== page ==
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Not So Macho Men – Lay Down Your Weapons, Shia LaBeouf and Keanu Reeves

Sometimes even the toughest guys go soft, often with mixed results. But it’s just as bad when softies try to act tough for a role: They bare their teeth, they grunt, they blow things up, but there’s just something missing: That innate, rough-and-tumble ferocity that certain action stars possess and most actors lack. There’s a reason that today’s action stars are often the same guys from the ’80s. Some guys have it, some guys don’t. Read on for a list of some of the most egregious un-tough performances by well-meaning actors. Can you think of any that aren’t on this list?


Brendan Fraser in The Mummy (1999)
Fraser’s considerable virtues have been extolled before. The trouble with Fraser is that in The Mummy, he’s not the down-on-his-luck goof you’ve come to know and love. Instead, as a professional adventurer and member of the French Foreign Legion and he’s supposed to be a tough guy. A swashbuckler, as a matter of fact! Fraser simply does not fit the mold. The man ought to stick to what works and for him, alas, that does not include saving the world.


John Travolta in The Punisher (2004)
It’s not that John Travolta is inherently wimpy. It’s just impossible to forget that the defining performances of his career are Grease (1978) and Saturday Night Fever (1977). Even later in life, the role that seems the most natural fit for him is the goofy suburbanite in Wild Hogs. As mobster Howard Saint in The Punisher, Travolta trots all over Miami in fancy suits and slicked-back hair and it’s impossible to take him seriously.


Keanu Reeves in Speed (1994)
Honestly, when does Reeves clock in a convincing performance? In the Bill & Ted movies, and that’s about it. As a rebellious LAPD Officer in Speed, Reeves attempts to channel Mel Gibson from Lethal Weapon,
but merely ends up playing the typical Keanu Reeves vacant surfer dude.
While he doesn’t appear as wimpy as some of these other faux tough
guys, Reeves is by no means an intimidator. Sandra Bullock is this
movie’s real tough guy.


Mark Hamill in Return of the Jedi (1983)
the end, Darth Vader and the Emperor are dead. Hamill’s Luke Skywalker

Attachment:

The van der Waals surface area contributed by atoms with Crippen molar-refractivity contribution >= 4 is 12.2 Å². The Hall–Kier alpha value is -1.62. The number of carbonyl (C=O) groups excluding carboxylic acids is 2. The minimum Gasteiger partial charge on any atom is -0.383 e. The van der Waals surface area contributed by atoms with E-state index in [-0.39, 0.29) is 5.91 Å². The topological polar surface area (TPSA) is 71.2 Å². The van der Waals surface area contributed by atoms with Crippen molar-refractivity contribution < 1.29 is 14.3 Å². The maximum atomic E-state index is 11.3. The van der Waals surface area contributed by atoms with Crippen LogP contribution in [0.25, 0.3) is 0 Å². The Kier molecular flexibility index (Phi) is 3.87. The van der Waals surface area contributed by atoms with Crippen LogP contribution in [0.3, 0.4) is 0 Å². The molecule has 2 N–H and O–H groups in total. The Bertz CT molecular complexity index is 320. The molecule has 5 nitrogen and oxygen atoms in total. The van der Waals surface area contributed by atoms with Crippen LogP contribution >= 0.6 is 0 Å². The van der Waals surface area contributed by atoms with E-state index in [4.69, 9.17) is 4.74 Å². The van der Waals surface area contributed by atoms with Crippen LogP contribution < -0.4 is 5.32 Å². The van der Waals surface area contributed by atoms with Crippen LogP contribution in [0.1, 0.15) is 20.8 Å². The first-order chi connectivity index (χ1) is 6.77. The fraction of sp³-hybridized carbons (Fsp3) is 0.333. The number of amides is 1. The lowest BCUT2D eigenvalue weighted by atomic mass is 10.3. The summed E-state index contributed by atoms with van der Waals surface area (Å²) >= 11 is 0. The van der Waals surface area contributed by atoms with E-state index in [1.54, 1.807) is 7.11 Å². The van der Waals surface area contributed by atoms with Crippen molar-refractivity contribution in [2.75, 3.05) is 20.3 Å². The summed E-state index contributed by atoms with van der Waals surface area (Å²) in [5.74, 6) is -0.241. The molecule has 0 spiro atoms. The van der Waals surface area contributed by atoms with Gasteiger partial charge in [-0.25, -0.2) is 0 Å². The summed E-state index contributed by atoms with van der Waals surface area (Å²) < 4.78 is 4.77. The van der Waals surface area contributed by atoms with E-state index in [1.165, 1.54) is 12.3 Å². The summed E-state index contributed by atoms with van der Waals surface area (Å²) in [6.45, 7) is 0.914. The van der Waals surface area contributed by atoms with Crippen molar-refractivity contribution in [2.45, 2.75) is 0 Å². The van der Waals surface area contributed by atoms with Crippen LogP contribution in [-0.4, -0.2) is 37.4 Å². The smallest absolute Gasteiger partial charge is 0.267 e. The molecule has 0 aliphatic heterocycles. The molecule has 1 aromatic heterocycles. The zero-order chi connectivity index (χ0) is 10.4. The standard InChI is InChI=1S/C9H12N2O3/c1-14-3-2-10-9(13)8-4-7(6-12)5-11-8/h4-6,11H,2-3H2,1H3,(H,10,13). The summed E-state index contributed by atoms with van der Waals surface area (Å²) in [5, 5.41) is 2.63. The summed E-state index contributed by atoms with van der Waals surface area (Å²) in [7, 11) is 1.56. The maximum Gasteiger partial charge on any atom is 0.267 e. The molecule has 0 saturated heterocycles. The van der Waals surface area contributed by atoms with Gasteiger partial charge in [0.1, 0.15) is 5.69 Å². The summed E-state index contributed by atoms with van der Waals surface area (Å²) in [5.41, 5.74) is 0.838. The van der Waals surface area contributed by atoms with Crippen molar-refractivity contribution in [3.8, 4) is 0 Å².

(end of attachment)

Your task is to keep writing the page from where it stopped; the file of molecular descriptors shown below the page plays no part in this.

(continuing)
is the last of the Jedi, which means he’s supposed to be the toughest
guy in the galaxy. And sure, he held his own against Vader and played
the crucial role in ending the Empire but frankly, he’s a bit of a
pantywaist. Would you really count on him to defend you against a
baddie like Jabba the Hutt? Harrison Ford’s rugged charmer Han Solo
would be a much better bet.


Nicolas Cage in Face/Off (1997)
In theory, Nicholas Cage can handle action flicks. (Case in point: The Rock.) On the other hand, as an FBI agent and a criminal mastermind in Face/Off,
is totally laughable. As lame as he is in the latter half of the movie,
playing a good-guy FBI agent, it cannot compare to him as criminal
mastermind Castor Troy in the earlier part. Cage has cool to spare, to
be sure, but you’re supposed to believe him as an Osama Bin
Laden-meets-Al Capone terrorizer? Surely not!


Shaquille O’Neal in Steel (1997)
would seem like the perfect guy to play Steel, a super-hero using a
suit of armor to fight a street gang. After all, he’s massive, pushing
400 lbs and an all-time great athlete. Problem is, everybody knows that
Shaq is every bit the gentle giant off the court. Worse, his most
recent credit prior to this one was playing a goofy rapping genie in
the ridiculous flop Kazaam (1996). One you’ve seen someone levitating in billowy blue pants, there’s really no going back.


Shia LaBeouf in Indiana Jones and Kingdom of the Crystal Skull (2008)
the days of Shia LaBeouf: Action Hero are only just beginning! Despite
the fact that his name translates into “the beef,” there’s nothing
beefy about him. As Indiana Jones’ leather-jacket clad son, LaBeouf is
supposed to cut an impressive, rebellious figure, but he just comes off
as a miserable little twerp. Perhaps that’s part of his charm? Michael
Bay sure seems to think so.


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